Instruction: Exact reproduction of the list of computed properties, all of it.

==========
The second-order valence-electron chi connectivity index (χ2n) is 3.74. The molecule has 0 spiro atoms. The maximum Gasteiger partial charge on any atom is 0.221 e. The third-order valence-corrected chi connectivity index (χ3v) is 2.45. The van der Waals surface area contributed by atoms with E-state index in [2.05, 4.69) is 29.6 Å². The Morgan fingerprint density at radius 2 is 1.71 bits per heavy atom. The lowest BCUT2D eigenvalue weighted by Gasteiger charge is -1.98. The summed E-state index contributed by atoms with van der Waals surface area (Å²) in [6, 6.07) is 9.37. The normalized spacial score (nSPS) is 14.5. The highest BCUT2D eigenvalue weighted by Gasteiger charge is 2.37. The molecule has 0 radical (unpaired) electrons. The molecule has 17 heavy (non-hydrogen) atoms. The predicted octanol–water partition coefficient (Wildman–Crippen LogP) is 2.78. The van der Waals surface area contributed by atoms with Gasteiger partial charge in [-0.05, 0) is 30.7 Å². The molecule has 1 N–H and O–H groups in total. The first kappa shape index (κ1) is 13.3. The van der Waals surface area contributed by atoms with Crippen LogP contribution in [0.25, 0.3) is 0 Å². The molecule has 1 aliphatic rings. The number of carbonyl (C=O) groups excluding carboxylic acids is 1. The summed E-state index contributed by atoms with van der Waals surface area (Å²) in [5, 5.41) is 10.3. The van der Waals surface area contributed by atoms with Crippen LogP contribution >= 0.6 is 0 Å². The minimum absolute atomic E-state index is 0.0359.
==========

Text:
The second-order valence-electron chi connectivity index (χ2n) is 3.74. The molecule has 0 spiro atoms. The maximum Gasteiger partial charge on any atom is 0.221 e. The third-order valence-corrected chi connectivity index (χ3v) is 2.45. The van der Waals surface area contributed by atoms with E-state index in [2.05, 4.69) is 29.6 Å². The Morgan fingerprint density at radius 2 is 1.71 bits per heavy atom. The lowest BCUT2D eigenvalue weighted by Gasteiger charge is -1.98. The summed E-state index contributed by atoms with van der Waals surface area (Å²) in [6, 6.07) is 9.37. The normalized spacial score (nSPS) is 14.5. The highest BCUT2D eigenvalue weighted by Gasteiger charge is 2.37. The molecule has 0 radical (unpaired) electrons. The molecule has 17 heavy (non-hydrogen) atoms. The predicted octanol–water partition coefficient (Wildman–Crippen LogP) is 2.78. The van der Waals surface area contributed by atoms with Gasteiger partial charge in [-0.05, 0) is 30.7 Å². The molecule has 1 N–H and O–H groups in total. The first kappa shape index (κ1) is 13.3. The van der Waals surface area contributed by atoms with Crippen LogP contribution in [0.25, 0.3) is 0 Å². The molecule has 1 aliphatic rings. The number of carbonyl (C=O) groups excluding carboxylic acids is 1. The summed E-state index contributed by atoms with van der Waals surface area (Å²) in [5, 5.41) is 10.3. The van der Waals surface area contributed by atoms with Crippen LogP contribution >= 0.6 is 0 Å². The minimum absolute atomic E-state index is 0.0359.